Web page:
112th Annual Conference - Riverside Convention Center, California
Friday, October 31 - Sunday, November 2, 2014

This page is about the 2014 conference. For 2015 conference info, go to PAMLA 2015.

Disability in American Literature II

Session Chair: 
Rachel Tie, Claremont Graduate University
Session 10: Sunday 10:45am-12:15pm
RCC Meeting Room 2


  1. Amanda Kong, University of California, Davis
    Critics have ignored the key element of disability in Edgar Allan Poe’s “Hop-Frog,” choosing instead to focus on representations of race and American economics. Reading the tale as a version of the American freak show, “Hop-Frog” operates as an interpellation of able-bodies even as it desires to overturn dominant ideology.
  2. Lina Geriguis, Chapman University
    This paper explores Le Sueur’s “Women on the Breadlines” (1932) as a story about medical and social disabilities that result in social disintegration. The essay argues that in this reportage several narratives of pathology emerge, dissolving ethnicity, disability, gender and the deprivation of human capabilities into social categories that become synonymous and interdependent vehicles of abnormality.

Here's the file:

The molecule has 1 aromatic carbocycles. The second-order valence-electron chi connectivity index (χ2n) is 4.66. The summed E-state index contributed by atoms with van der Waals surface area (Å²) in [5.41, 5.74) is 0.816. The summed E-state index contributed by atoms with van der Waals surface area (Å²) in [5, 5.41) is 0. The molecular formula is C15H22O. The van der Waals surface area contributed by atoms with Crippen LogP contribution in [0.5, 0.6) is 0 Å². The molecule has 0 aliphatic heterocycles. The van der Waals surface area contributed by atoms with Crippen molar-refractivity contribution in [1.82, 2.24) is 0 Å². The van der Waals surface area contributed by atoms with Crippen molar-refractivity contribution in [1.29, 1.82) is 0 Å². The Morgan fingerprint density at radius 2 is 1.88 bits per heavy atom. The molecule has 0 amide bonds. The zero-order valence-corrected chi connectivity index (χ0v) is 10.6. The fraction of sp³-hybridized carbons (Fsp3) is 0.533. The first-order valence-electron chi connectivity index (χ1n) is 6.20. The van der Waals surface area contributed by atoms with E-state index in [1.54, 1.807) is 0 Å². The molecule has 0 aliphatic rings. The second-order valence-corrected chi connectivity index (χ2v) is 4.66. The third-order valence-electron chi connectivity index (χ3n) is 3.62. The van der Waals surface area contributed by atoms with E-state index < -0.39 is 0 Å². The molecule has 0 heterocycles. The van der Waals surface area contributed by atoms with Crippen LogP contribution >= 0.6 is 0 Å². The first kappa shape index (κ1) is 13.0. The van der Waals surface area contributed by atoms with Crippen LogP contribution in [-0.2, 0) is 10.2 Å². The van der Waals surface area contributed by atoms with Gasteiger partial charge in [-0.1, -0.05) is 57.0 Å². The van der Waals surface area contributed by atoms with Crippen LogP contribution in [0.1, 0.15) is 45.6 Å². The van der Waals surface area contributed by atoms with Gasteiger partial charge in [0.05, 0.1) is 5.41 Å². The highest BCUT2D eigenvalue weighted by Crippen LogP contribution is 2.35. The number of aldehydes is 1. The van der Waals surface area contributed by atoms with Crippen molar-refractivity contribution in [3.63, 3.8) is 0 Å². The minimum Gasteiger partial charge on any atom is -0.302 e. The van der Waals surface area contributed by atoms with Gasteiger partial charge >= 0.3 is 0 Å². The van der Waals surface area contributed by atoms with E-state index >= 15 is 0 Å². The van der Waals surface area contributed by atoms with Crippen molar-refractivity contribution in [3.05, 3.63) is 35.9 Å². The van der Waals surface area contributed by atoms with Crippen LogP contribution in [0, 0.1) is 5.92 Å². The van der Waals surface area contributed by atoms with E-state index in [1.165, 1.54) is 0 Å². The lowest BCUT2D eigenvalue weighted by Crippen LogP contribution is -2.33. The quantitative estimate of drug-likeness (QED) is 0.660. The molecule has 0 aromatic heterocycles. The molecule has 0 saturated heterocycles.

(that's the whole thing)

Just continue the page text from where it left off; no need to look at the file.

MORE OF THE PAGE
3. Jessica Cowing, The College of William and Mary
    Labor and property in domestic and cultivated spaces that shapes family narratives is crucial to understanding the transformation of twentieth century southern landscapes in William Faulkner’s Go Down, Moses. Invisible characters embody counternarratives and disrupt systems of patriarchal lineage, property inheritance, and interpretations of landscape in the early twentieth century.
  4. Shaun F. Richards, The College of William and Mary
    This paper explores trauma’s gendered environing within the Compson family. The Compson estate is a decomposing ecosystem that finds dysfunctional embodiment in Benjy, for whom the “natural” triggers haunting associations of Caddy and his castration. Through Benjy’s mental disability, masculine able-bodied subjectivity is re-conceptualized in physical, psychological, and ecological terms.
Session Cancelled: